The square knot in Tyler’s gut began to send sharp stabbing pains up through his diaphragm. “Yes?” He’d wondered about reprisals from his chairman and how they might come. Was this the beginning?
“Mind if I have a look-see in your locker?”
Tyler’s heart started galloping. “Why would you want to look in my locker?”
Legs spread in military at ease, Agent Dillon hooked both thumbs over his belt, throwing open his suit coat just enough to flash a shoulder holstered firearm. “And why would this be a problem, Doctor?”
Tyler spread his legs too, folded both arms across his chest. “The problem’s your attitude. It sucks. I want to know what you’re looking for and why.”
Dillon laughed. “Hey, not my problem. And I will look in your locker…. One way or another.”
Tyler shook his head. “There’s nothing in my locker that would interest the DEA. Period.”
“Hey, have it your way. But, we can do this one or of two ways. Either you open it for me, or I’ll have security do it.” As he spoke, his right hand replaced the ID wallet with a folded paper from his inside breast pocket. “This is a signed order to search your locker.” A shrug. “Your call, Doc.”
Seeing no other option, Tyler marched towards the dressing room, anger constricting his chest. “What’s the deal, you guys don’t have enough to do in The War On Drugs? You have to get your jollies now by bulling doctors?”
As they rounded the corner to the narrow passageway between rows of identical gray metal lockers he came face to face with two security guards, one leaning against his locker, the other one blocking the aisle, telling a joke. Their conversation stopped abruptly when Tyler appeared.
Tyler turned to Agent Dillon. “What are they here for?”
Dillon flashed irritation. “Just open the fucking locker.”
Tyler glanced at the guard leaning against his door. “Mind?” The guard moved away with an embarrassed grin.
Tyler’s mind started racing as he reached for the combination lock. What if someone placed something in there? How long ago had he opened the locker to change into scrub clothes? He checked his watch. Six hours. A long time. Long enough for anything to have happened.
“Well? You going to open it?”
Tyler spun the dial and missed the third number. He started over and missed again. By the third time his fingers, trembling from anger, hit the combination and the lock dropped open. He stood aside. “Go ahead, knock yourself out,” and drilled the closest security guard a questioning look. The guard glanced away.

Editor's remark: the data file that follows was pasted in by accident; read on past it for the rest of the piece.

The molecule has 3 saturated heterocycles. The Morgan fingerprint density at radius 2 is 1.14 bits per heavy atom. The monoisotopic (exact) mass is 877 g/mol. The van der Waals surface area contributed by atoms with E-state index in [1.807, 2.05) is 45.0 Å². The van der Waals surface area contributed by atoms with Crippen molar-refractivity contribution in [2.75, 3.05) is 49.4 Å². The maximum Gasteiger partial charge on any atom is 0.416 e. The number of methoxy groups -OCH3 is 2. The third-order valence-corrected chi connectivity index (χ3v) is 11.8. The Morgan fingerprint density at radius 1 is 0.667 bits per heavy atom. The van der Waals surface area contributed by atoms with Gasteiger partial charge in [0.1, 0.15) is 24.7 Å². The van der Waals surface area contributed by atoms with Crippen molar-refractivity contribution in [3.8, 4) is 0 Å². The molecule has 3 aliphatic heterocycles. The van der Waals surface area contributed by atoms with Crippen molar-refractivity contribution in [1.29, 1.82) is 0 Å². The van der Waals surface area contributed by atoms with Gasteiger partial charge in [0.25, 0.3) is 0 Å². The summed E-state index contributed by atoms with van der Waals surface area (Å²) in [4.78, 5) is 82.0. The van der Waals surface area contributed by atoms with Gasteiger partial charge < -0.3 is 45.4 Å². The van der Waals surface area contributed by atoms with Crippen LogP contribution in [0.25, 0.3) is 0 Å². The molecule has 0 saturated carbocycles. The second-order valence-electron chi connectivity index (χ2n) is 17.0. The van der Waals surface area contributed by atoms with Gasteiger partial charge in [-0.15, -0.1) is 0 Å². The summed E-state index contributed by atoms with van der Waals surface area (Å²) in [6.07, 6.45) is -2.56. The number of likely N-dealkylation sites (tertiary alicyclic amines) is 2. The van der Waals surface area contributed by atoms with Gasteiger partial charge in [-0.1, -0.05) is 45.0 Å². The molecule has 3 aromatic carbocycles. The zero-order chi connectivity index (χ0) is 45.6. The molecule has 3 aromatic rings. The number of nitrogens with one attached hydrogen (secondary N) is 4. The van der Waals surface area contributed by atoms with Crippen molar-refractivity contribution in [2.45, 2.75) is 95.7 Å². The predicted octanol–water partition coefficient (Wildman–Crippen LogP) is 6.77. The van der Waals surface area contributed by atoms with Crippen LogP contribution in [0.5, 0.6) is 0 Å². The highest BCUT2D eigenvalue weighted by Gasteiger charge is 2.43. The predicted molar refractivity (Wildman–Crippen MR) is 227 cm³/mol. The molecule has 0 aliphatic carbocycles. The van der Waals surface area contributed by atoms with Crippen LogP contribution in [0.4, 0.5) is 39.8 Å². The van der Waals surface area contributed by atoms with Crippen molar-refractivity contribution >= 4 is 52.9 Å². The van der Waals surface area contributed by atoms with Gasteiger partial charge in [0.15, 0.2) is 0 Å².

Agent Dillon snapped on a latex glove, stepped up, opened the door and stood there a moment before reaching up to the single shelf above Tyler’s hanging clothes. “My oh my, what have we here?”
“What the hell – ” Tyler reached out but the DEA agent slapped his hand away.
“Don’t touch a thing.” Dillon pulled down a vial from the shelf. The label read Morphine Sulfate. He turned to one of the security guards. “Open one of those plastic bags for me, will you. And neither one of you to is touch anything before I drop it in a bag. Understood?”

Attorney, Mary McGuire’s richly appointed office occupied the southwest corner of the fifteenth floor, and commanded a magnificent view of San Francisco’s industrial district. The morning sky was so dark with late October fog and drizzle that cars snaking along the streets below had headlights on at nine o’clock in the morning. It would rain soon. Tyler was sure of this.
“You have a choice. You can accept their offer, which by the way, I think is extremely generous under the circumstances, or you can take your chances in court. I shouldn’t have to reiterate the consequences should you lose the case, but just for the record, I will. In this state, as is the case in most states, a felony conviction would mean loss of your professional license. Bottom line, you lose the case and you will never practice medicine again. Ever.”
“Goddamit,” Tyler said, his frustration and fury building. He continued to stare out the window, fists shoved deeply into his pockets, shoulders hunched as if protecting his body from the chilly, foggy, autumn gusts outside. “Say we got to trial, what do you estimate my chances of winning?’
His lawyer sighed. They’d been over this how many times this morning? “If you hadn’t come up with a positive urine test, well, I would’ve said pretty good. But, considering that particular bit of ammunition…”
“Goddamnit, just give me the odds.”
“They haven’t changed from the last time we went over this,” she said testily. “My guess, you have about a ninety percent chance of losing.”